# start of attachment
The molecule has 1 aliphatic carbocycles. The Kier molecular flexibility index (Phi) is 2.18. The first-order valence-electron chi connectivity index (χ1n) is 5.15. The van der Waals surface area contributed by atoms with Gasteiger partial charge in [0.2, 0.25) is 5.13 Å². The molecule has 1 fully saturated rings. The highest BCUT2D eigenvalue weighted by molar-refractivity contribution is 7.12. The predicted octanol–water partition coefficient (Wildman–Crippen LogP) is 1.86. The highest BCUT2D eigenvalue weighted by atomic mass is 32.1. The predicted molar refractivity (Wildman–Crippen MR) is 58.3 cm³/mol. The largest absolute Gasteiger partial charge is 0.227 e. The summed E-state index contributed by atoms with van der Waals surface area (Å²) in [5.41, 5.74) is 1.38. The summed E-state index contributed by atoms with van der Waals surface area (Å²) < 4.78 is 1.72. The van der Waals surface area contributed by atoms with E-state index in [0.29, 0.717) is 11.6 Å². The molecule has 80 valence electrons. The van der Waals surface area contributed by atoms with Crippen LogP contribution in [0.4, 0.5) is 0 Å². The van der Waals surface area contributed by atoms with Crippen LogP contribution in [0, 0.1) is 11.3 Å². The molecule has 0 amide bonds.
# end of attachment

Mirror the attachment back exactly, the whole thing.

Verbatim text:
The molecule has 1 aliphatic carbocycles. The Kier molecular flexibility index (Phi) is 2.18. The first-order valence-electron chi connectivity index (χ1n) is 5.15. The van der Waals surface area contributed by atoms with Gasteiger partial charge in [0.2, 0.25) is 5.13 Å². The molecule has 1 fully saturated rings. The highest BCUT2D eigenvalue weighted by molar-refractivity contribution is 7.12. The predicted octanol–water partition coefficient (Wildman–Crippen LogP) is 1.86. The highest BCUT2D eigenvalue weighted by atomic mass is 32.1. The predicted molar refractivity (Wildman–Crippen MR) is 58.3 cm³/mol. The largest absolute Gasteiger partial charge is 0.227 e. The summed E-state index contributed by atoms with van der Waals surface area (Å²) in [5.41, 5.74) is 1.38. The summed E-state index contributed by atoms with van der Waals surface area (Å²) < 4.78 is 1.72. The van der Waals surface area contributed by atoms with E-state index in [0.29, 0.717) is 11.6 Å². The molecule has 80 valence electrons. The van der Waals surface area contributed by atoms with Crippen LogP contribution in [0.4, 0.5) is 0 Å². The van der Waals surface area contributed by atoms with Crippen LogP contribution in [0, 0.1) is 11.3 Å². The molecule has 0 amide bonds.